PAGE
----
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Canadian Wildfires Twice as Likely Because of Climate Change, Study Finds

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Hot, dry and gusty conditions like those that fed this year’s wildfires in eastern Canada are now at least twice as likely to occur there as they would be in a world that humans hadn’t warmed by burning fossil fuels, a team of researchers said Tuesday, providing a first scientific assessment of climate change’s role in intensifying the country’s fires.

So far this year, fires have ravaged 37 million acres across nearly every Canadian province and territory. That’s more than twice as large as the amount of Canadian land that burned in any other year on record. Tens of thousands of people — including most of Yellowknife, the capital of the Northwest Territories — have fled their homes. Smoke has turned the air toxic in cities as far south as Atlanta.

Wildfires can be ignited by lightning or human-related causes such as unattended campfires, downed power lines and arson. The way fires spread and grow is shaped by the structure and composition of the forests and landscape. But heat, rain and snow affect how flammable the trees and brush are, which can determine how intensely blazes burn and how tough they are to put out.

In an analysis issued Tuesday, researchers with the World Weather Attribution initiative estimated that eastern Canada now had a 4 to 5 percent chance, in any given year, of experiencing high-fire-risk conditions as severe or worse than this year’s. This likelihood is at least double what it would be in a hypothetical world without human-caused climate change, they said. And the probability will increase as nations blanket the planet with more heat-trapping gases.

“Fire-weather risks due to climate change are increasing,” said Dorothy Heinrich, a technical adviser at the Red Cross Red Crescent Climate Center who worked on the analysis. “Both mitigation and dedicated adaptation strategies are going to be required to reduce the drivers of risk and decrease its impacts on people’s lives, livelihoods and communities.”

World Weather Attribution aims to estimate, shortly after a heat wave, flood, drought or other extreme weather event, how human-caused warming has altered the chances that events of such severity will occur. Scientists do this by using computer models of the global climate to compare the real world with a hypothetical one that hasn’t been transformed by decades of greenhouse gas emissions.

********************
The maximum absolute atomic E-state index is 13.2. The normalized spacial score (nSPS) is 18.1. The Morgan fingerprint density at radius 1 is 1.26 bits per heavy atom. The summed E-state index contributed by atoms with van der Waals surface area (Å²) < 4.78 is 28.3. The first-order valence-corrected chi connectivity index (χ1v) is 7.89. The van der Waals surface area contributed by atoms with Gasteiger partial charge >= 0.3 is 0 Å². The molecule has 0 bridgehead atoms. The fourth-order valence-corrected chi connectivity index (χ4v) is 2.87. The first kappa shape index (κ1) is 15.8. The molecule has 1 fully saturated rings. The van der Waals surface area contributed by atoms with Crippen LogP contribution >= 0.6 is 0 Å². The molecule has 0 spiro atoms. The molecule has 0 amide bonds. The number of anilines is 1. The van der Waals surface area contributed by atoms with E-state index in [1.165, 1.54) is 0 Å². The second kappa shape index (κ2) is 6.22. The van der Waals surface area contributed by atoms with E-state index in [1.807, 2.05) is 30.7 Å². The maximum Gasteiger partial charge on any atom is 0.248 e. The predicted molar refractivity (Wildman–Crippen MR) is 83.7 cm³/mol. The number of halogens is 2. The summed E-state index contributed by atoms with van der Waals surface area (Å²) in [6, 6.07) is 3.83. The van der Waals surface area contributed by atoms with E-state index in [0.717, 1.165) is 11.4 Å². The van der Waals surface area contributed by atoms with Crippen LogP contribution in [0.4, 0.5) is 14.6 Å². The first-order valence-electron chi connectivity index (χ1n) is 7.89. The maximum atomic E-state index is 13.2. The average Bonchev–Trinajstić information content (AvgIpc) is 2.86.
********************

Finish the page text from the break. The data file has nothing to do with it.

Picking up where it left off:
One of the first scientific studies to evaluate humankind’s contribution to a specific weather event examined the devastating 2003 European heat wave. Since then, researchers have studied extreme events of all kinds and expanded their tool kit for attributing them to human-caused changes. World Weather Attribution, formed in 2015, has developed a standardized protocol so such analyses can be completed soon after severe weather hits, while people and policymakers are still discussing how to recover and rebuild.

When researchers with the group examined Australia’s deadly wildfires of late 2019 and early 2020, they calculated that the exceptional warmth and dryness that preceded the blazes was at least 30 percent more likely to occur there than it would be in a world without global warming.

As is typical for World Weather Attribution, the analysis of Canada’s fires is being made public before being submitted for academic peer review. Most of the group’s research is later published in peer-reviewed journals.

Their latest analysis focused on northern Quebec, where fires in June alone burned nine times as much land as in the previous decade combined. The region’s wetter climate makes it less accustomed to large wildfires than the country’s West.

The researchers looked at the Fire Weather Index, a metric that includes temperature, humidity, wind and precipitation. They estimated that a Quebec fire season with a peak intensity, a rough gauge of how quickly fires can spread, like this year’s was at least twice as common as it would be without global warming. And a fire season with a cumulative severity like this year’s, a potential measure of how much land is burned in total, is seven times as common, they said.

They cautioned that these were conservative estimates. “The real number will be higher, but it’s very difficult to say how much higher,” said Friederike Otto, a climate scientist at Imperial College London who also contributed to the analysis.

Canada’s fire season isn’t over. More than 1,000 fires were raging there this week, most of them uncontrolled. British Columbia has been under a state of emergency as fires threaten areas near cities including Kelowna and Kamloops.

In Quebec, many forests where timber was recently harvested may be too young to regenerate after the flames are out, said Victor Danneyrolles, a forest ecologist with joint appointments at the University of Quebec at Chicoutimi and the University of Quebec at Abitibi-Témiscamingue.

Dr. Danneyrolles, who wasn’t involved in World Weather Attribution’s analysis, said the group’s findings didn’t surprise him. In a 2021 study, he and several colleagues found that climate fluctuations were the dominant factor behind the amount of land in eastern Canada burned by wildfires between 1850 and 1990. Climate had greater influence, they found, than the region’s populating by settlers of European origin, who burned land to clear it for farming.

Today, rising heat and dryness appear to be altering fire patterns once again, Dr. Danneyrolles said.

“If a year like 2023 becomes something which comes back every 20 years, then the system will be in a completely new era in terms of fires,” he said. “It’s something that hasn’t been observed during the last century, maybe not in the last thousand years.”

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